Thursday, September 4, 2014

An Assemblage of the Uncanny

"On November 21, 1987, Korrina Lynne Sagers Malinoski, a 26-year old woman from Mount Holly, South Carolina, mysteriously disappeared when she did not show up for work and her car was found parked in front of the Mount Holly Plantation. But that’s not even the most bizarre aspect of this story. On October 4, 1988, Korrina’s 8-year old daughter, Annette Sagers, was on her way to school and went to the bus stop in front of the Mount Holly Plantation… and she mysteriously vanished as well!To make things even stranger, a note was found at the bus stop which read: “Dad, momma come back. Give the boys a hug”. While it looked like it may have been written under duress, handwriting experts determined that Annette likely wrote the note. It’s been speculated that Annette’s mother may have returned to reclaim her daughter so they could disappear together, but she also left two sons behind and no one in their family has heard from either of them in 25 years. In 2000, an anonymous caller claimed that Annette’s body was buried in Sumter County, but that lead never panned out. Overall, this is a truly baffling mystery with no discernible solution." []

In 1932 two German newspapermen were covering a story on the Hamburg-Altona shipyards. While there, the skies darkened eerily and the two men could hear the distant droning of aircraft. Not long after, the pair heard antiaircraft guns in response and within moments they were running for cover as bombs rained down around them, setting the shipyard ablaze. Furiously, the men shot photographs of the sudden destruction before dashing to the main offices of the shipyard to offer their assistance. However, the men were confused to find a nonplussed worker telling them to mind their own business. As the men drove off, the sun broke through, and the surreal landscape of an unremarkable day in Hamburg unfolded with each passing mile. Citizens, seemingly without a care in the world, went about their routine as normal. The pictures the two developed showed no signs of destruction. Years later, one of the reporters moved to England. In 1943, he spied a story in the paper about a night raid on the Hamburg-Altona shipyards, which included startling photographs that matched the devastation he had witnessed 11 years prior. [from J. Bernard Hutton's On the Other Side of Reality]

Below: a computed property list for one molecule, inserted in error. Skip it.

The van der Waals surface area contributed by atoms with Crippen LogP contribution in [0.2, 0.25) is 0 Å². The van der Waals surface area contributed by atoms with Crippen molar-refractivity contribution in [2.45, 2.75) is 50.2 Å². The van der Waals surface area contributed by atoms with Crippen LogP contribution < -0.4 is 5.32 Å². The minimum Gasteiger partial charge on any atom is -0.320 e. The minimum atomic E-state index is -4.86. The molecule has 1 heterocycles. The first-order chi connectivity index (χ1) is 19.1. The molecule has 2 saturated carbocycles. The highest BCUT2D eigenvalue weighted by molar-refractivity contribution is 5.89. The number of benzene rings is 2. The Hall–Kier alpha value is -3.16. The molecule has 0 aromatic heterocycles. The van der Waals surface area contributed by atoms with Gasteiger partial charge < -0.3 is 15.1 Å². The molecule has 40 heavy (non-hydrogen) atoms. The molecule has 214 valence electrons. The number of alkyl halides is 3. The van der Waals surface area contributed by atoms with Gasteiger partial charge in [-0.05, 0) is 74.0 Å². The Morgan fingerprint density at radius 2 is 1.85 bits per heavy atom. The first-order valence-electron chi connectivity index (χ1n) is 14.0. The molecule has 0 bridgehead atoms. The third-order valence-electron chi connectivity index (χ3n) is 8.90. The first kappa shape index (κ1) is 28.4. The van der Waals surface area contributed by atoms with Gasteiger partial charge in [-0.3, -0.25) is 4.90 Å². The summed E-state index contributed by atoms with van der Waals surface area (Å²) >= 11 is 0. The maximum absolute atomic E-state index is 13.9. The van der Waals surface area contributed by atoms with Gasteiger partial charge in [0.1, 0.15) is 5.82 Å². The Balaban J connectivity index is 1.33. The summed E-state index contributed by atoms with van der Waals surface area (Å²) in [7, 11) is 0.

"The first recorded serial killer in history reigned like a mad queen for 15 years during the first century AD: Her name was Locusta, and her career reads like what would happen if Hannibal Lecter was given his own state college. Locusta's macabre story starts in the mid-first century A.D., where she was arrested for poisoning people. Fortune smiled upon her when Agrippina decided to poison Emperor Claudius, and can you guess who she turned to for help on that one? That's right, Locusta, who subsequently received a pardon for her lethal dose of girl power. So, what did Locusta do with her freedom? She got busted one year later in 55 A.D. for poisoning people. (Again, serial killer.) Fortunately, the new Emperor Nero needed her for another job, and Locusta was pardoned once more so she could whip up a deadly milkshake for Nero's 13-year-old step brother Britannicus. After that hit, Locusta was awarded a sweet villa and even pupils to aid her in her arts. That's right, even though she was a known murderer and repeat offender, Locusta was given everything she needed to open her own goddamn school for murder. However, Locusta's luck ran out when Nero committed suicide, leaving her with few allies and a reputation akin to that of a sorceress. The madwoman was arrested and promptly executed by Emperor Galba in 69 A.D. How did she die? Perhaps an ironic "taste" of her own medicine? Nope: She was supposedly publicly raped to death by a wild animal [some sources say a giraffe]. That's Roman law for you." []

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